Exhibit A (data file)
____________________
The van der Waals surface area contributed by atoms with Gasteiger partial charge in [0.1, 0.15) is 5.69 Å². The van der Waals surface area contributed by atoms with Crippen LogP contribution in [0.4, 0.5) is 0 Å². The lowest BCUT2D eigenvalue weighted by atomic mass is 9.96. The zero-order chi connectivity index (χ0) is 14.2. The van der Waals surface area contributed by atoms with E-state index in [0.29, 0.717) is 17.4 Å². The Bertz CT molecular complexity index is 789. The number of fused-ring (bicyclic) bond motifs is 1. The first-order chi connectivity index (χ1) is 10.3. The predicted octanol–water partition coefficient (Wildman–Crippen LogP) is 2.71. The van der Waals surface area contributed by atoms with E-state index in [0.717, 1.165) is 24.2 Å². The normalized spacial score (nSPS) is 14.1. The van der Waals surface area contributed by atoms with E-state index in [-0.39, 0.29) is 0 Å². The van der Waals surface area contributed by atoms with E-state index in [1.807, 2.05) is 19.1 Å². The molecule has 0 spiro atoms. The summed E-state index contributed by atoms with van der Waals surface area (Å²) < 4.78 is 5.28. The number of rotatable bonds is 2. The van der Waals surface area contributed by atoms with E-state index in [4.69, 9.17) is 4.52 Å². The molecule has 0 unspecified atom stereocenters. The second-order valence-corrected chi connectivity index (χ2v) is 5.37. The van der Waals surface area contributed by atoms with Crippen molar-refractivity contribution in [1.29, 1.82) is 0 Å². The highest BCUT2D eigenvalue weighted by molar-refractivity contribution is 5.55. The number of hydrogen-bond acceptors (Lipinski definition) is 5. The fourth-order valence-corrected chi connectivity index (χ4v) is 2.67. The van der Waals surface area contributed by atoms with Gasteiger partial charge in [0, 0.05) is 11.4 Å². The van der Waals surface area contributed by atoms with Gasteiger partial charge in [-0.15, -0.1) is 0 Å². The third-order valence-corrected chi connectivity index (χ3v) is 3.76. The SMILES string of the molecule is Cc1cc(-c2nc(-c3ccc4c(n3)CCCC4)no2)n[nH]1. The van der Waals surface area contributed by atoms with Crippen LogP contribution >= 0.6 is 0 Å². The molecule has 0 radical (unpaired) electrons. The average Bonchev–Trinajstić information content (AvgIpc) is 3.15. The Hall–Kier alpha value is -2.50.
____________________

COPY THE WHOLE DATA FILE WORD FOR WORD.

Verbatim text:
The van der Waals surface area contributed by atoms with Gasteiger partial charge in [0.1, 0.15) is 5.69 Å². The van der Waals surface area contributed by atoms with Crippen LogP contribution in [0.4, 0.5) is 0 Å². The lowest BCUT2D eigenvalue weighted by atomic mass is 9.96. The zero-order chi connectivity index (χ0) is 14.2. The van der Waals surface area contributed by atoms with E-state index in [0.29, 0.717) is 17.4 Å². The Bertz CT molecular complexity index is 789. The number of fused-ring (bicyclic) bond motifs is 1. The first-order chi connectivity index (χ1) is 10.3. The predicted octanol–water partition coefficient (Wildman–Crippen LogP) is 2.71. The van der Waals surface area contributed by atoms with E-state index in [0.717, 1.165) is 24.2 Å². The normalized spacial score (nSPS) is 14.1. The van der Waals surface area contributed by atoms with E-state index in [-0.39, 0.29) is 0 Å². The van der Waals surface area contributed by atoms with E-state index in [1.807, 2.05) is 19.1 Å². The molecule has 0 spiro atoms. The summed E-state index contributed by atoms with van der Waals surface area (Å²) < 4.78 is 5.28. The number of rotatable bonds is 2. The van der Waals surface area contributed by atoms with E-state index in [4.69, 9.17) is 4.52 Å². The molecule has 0 unspecified atom stereocenters. The second-order valence-corrected chi connectivity index (χ2v) is 5.37. The van der Waals surface area contributed by atoms with Crippen molar-refractivity contribution in [1.29, 1.82) is 0 Å². The highest BCUT2D eigenvalue weighted by molar-refractivity contribution is 5.55. The number of hydrogen-bond acceptors (Lipinski definition) is 5. The fourth-order valence-corrected chi connectivity index (χ4v) is 2.67. The van der Waals surface area contributed by atoms with Gasteiger partial charge in [0, 0.05) is 11.4 Å². The van der Waals surface area contributed by atoms with Gasteiger partial charge in [-0.15, -0.1) is 0 Å². The third-order valence-corrected chi connectivity index (χ3v) is 3.76. The SMILES string of the molecule is Cc1cc(-c2nc(-c3ccc4c(n3)CCCC4)no2)n[nH]1. The van der Waals surface area contributed by atoms with Crippen LogP contribution >= 0.6 is 0 Å². The molecule has 0 radical (unpaired) electrons. The average Bonchev–Trinajstić information content (AvgIpc) is 3.15. The Hall–Kier alpha value is -2.50.